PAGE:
As far as the price goes, yes, it's pretty cheap for now. Presently, bitcoin miners make their money on gaining bitcoin from successful mining. But in the future (when most or all of the bitcoin is in circulation) bitcoin miners will be rewarded by transaction fees. At least that's the idea. It does likely mean that there will be larger transaction fees in the future.

scompi
Well, minutes, not seconds. And if you want to have piece of mind that your transaction was recorded on the blockchain, about a half hour. This is because bitcoin sets up its difficulty to strive for 10 minutes between blocks (other cryptocurrencies might be faster, but bitcoin is set up to be 10 minutes per block).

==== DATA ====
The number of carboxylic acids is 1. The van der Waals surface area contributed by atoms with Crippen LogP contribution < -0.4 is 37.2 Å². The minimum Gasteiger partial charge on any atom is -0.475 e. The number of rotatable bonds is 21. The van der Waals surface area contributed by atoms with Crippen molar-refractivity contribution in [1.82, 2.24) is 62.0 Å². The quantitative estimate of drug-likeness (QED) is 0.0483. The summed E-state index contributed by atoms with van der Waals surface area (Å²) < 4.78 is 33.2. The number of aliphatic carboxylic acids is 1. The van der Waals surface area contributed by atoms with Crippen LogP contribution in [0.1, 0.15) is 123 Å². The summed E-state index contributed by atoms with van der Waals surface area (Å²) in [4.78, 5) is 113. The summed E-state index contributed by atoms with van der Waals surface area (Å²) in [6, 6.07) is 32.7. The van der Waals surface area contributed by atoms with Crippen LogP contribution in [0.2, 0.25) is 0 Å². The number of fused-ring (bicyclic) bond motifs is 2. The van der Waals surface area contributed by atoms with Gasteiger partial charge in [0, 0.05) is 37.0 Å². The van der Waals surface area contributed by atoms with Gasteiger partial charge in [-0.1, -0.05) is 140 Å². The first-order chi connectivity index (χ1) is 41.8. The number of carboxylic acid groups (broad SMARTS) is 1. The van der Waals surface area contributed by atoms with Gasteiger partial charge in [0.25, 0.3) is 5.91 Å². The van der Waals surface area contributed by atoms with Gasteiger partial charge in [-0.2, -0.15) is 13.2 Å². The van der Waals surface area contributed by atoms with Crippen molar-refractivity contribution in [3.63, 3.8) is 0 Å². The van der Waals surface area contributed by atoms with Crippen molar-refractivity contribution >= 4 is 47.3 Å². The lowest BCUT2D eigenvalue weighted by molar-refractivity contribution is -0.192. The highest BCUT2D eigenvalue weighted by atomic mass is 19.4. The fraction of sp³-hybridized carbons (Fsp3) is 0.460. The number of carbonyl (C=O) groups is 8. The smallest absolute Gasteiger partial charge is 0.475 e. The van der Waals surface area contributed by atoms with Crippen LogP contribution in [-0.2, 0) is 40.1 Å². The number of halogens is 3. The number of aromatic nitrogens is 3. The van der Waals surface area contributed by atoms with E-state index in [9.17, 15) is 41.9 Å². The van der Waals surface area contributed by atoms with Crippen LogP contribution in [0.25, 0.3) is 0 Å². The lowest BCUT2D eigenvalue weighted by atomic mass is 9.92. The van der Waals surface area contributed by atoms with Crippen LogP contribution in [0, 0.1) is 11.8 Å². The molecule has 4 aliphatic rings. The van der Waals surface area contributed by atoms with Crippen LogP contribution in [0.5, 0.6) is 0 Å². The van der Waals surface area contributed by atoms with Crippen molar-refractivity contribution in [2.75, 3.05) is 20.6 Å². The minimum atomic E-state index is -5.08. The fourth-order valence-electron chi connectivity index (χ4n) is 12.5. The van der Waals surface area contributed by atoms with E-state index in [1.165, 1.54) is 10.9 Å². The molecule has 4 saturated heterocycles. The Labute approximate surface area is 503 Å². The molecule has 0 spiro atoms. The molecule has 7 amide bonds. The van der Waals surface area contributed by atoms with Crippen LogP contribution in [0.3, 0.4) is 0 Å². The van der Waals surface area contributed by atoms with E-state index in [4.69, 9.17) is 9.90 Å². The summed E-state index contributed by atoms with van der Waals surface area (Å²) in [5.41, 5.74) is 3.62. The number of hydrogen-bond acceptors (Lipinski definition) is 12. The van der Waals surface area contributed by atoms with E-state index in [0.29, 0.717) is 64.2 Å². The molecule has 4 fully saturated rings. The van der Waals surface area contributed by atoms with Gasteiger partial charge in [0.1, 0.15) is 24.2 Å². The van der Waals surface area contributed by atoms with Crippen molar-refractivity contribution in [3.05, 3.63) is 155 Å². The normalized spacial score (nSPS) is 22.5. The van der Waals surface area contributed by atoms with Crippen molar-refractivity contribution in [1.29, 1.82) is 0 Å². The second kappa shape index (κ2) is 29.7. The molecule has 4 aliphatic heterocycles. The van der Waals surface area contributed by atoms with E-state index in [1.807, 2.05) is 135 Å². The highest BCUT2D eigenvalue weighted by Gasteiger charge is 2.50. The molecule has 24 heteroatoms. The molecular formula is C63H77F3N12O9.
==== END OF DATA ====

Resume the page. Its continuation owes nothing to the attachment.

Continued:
As far as the price goes, yes, it's pretty cheap for now. Presently, bitcoin miners make their money on gaining bitcoin from successful mining. But in the future (when most or all of the bitcoin is in circulation) bitcoin miners will be rewarded by transaction fees. At least that's the idea. It does likely mean that there will be larger transaction fees in the future.

I'm assuming the payment system would be built on the layer 2 Lightning Network, so it would take seconds and cost far less than transacting directly on the blockchain.

Actually, miners currently earn money through block rewards and transaction fees. After the last fraction of a bitcoin is mined, they will be paid exclusively by transaction fees. That's a long time from now: 99% of all bitcoin will be mined in 10-14 years, with the last bitcoin mined around the year 2140 (see image below). For this to remain profitable, the price of a bitcoin would need to rise as rewards get cut in half every four years, and eventually go to zero.